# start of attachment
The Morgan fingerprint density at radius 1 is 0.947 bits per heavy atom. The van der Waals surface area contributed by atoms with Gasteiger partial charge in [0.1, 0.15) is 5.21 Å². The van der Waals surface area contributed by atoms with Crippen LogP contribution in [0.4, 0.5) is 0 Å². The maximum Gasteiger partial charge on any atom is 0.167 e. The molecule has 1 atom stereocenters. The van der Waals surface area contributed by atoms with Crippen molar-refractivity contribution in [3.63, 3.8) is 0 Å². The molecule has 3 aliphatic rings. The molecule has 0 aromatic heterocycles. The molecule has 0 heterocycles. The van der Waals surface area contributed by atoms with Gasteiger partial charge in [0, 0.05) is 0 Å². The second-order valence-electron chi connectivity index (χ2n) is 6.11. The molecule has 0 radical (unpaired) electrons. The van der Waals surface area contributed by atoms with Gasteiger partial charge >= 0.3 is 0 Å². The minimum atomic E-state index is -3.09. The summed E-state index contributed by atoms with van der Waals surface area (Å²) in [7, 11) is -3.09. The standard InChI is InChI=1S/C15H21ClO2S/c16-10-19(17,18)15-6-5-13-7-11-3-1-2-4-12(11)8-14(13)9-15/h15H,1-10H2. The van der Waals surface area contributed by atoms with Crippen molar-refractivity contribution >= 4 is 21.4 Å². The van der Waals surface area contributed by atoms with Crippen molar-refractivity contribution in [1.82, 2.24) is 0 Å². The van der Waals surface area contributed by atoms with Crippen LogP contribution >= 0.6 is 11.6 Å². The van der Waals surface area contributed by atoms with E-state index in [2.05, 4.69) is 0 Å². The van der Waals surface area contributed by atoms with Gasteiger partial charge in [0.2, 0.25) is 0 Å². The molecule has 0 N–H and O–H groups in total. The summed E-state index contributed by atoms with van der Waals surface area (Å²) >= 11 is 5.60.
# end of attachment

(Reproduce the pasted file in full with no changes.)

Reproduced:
The Morgan fingerprint density at radius 1 is 0.947 bits per heavy atom. The van der Waals surface area contributed by atoms with Gasteiger partial charge in [0.1, 0.15) is 5.21 Å². The van der Waals surface area contributed by atoms with Crippen LogP contribution in [0.4, 0.5) is 0 Å². The maximum Gasteiger partial charge on any atom is 0.167 e. The molecule has 1 atom stereocenters. The van der Waals surface area contributed by atoms with Crippen molar-refractivity contribution in [3.63, 3.8) is 0 Å². The molecule has 3 aliphatic rings. The molecule has 0 aromatic heterocycles. The molecule has 0 heterocycles. The van der Waals surface area contributed by atoms with Gasteiger partial charge in [0, 0.05) is 0 Å². The second-order valence-electron chi connectivity index (χ2n) is 6.11. The molecule has 0 radical (unpaired) electrons. The van der Waals surface area contributed by atoms with Gasteiger partial charge >= 0.3 is 0 Å². The minimum atomic E-state index is -3.09. The summed E-state index contributed by atoms with van der Waals surface area (Å²) in [7, 11) is -3.09. The standard InChI is InChI=1S/C15H21ClO2S/c16-10-19(17,18)15-6-5-13-7-11-3-1-2-4-12(11)8-14(13)9-15/h15H,1-10H2. The van der Waals surface area contributed by atoms with Crippen molar-refractivity contribution >= 4 is 21.4 Å². The van der Waals surface area contributed by atoms with Crippen molar-refractivity contribution in [1.82, 2.24) is 0 Å². The van der Waals surface area contributed by atoms with Crippen LogP contribution >= 0.6 is 11.6 Å². The van der Waals surface area contributed by atoms with E-state index in [2.05, 4.69) is 0 Å². The van der Waals surface area contributed by atoms with Gasteiger partial charge in [0.2, 0.25) is 0 Å². The molecule has 0 N–H and O–H groups in total. The summed E-state index contributed by atoms with van der Waals surface area (Å²) >= 11 is 5.60.